Lid Hygiene

False lashes/lash extensions, make-up and other products used can affect the ocular surface and cause dryness, irritation and infection. Patients should be educated in proper cleaning techniques to prevent symptoms and infections and help keep their ocular surfaces clean.

There are several cleaning products available, including a number developed by optometrists (We Love Eyes and HEKA Clean).  Patients should be instructed in proper use and care, especially in the case of lash extensions.  Timely disposal of makeup, cleaners and makeup brushes should also be discussed, especially with chronic or frequent infections.  Many OD’s go a step further and also discuss proper makeup, cleaners and products to be used to help with allergies or when wearing eyelash extensions. The use of high-resolution lid photography may be helpful to show patients what our lids and lashes look like so they understand the importance of proper lid hygiene.

Systemic Conditions

There are a number of systemic conditions that predominantly affect women, and can drive them into your office. These include Sjogren’s disease, Grave’s Disease, thyroid eye disease, Hashimoto’s thyroiditis, lupus, and rheumatoid arthritis. We need to be aware of the roles these diseases play and communicate properly with our patients and their specialists.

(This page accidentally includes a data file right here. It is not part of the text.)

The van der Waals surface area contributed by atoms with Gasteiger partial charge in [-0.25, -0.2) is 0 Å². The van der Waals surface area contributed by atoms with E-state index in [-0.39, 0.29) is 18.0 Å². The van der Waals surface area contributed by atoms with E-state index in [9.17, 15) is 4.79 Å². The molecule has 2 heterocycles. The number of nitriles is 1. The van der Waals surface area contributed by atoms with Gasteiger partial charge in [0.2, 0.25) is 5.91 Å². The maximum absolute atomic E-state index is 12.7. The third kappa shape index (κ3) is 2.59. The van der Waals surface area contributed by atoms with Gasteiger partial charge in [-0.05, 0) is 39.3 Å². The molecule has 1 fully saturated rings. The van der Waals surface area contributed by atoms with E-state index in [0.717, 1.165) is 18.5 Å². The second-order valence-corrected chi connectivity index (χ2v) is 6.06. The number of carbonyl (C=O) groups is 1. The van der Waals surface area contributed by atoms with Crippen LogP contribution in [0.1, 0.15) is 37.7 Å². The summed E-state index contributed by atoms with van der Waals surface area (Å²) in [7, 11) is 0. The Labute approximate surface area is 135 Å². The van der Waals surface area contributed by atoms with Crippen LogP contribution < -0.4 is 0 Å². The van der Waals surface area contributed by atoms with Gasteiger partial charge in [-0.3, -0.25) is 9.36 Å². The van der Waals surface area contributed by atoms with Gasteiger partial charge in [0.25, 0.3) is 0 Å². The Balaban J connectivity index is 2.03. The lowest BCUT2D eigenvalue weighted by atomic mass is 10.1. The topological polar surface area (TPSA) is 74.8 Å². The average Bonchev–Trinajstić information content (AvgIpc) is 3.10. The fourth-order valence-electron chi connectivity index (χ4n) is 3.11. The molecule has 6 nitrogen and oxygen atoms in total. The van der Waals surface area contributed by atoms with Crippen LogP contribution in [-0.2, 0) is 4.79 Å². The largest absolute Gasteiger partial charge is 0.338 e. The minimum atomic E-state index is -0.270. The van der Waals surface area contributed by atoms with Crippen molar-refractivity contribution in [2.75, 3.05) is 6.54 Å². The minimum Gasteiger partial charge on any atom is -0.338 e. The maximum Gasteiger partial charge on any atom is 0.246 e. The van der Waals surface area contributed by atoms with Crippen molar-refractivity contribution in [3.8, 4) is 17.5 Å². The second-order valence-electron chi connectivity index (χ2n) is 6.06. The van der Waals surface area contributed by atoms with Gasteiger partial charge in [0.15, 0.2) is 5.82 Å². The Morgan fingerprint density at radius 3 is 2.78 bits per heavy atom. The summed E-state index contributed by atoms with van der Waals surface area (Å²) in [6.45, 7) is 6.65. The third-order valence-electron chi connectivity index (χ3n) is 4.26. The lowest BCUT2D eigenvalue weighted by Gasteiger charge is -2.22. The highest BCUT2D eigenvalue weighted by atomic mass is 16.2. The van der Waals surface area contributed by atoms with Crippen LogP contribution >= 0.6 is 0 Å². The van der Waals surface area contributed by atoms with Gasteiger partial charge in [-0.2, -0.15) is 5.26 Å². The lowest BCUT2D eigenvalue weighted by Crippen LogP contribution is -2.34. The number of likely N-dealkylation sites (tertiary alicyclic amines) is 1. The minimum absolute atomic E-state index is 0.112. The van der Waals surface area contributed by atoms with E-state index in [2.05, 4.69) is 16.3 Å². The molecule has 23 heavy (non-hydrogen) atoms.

Taking a thorough patient history, including current medications is key for our patients. Many women have a higher likelihood of systemic diseases that can present with ocular ramifications (see above). These diseases and conditions are often managed with medications that also need to be monitored in our offices. Prompt identification of these medications, patient education and proper communication with other practitioners shows that we are part of their medical team. 

Contact Lenses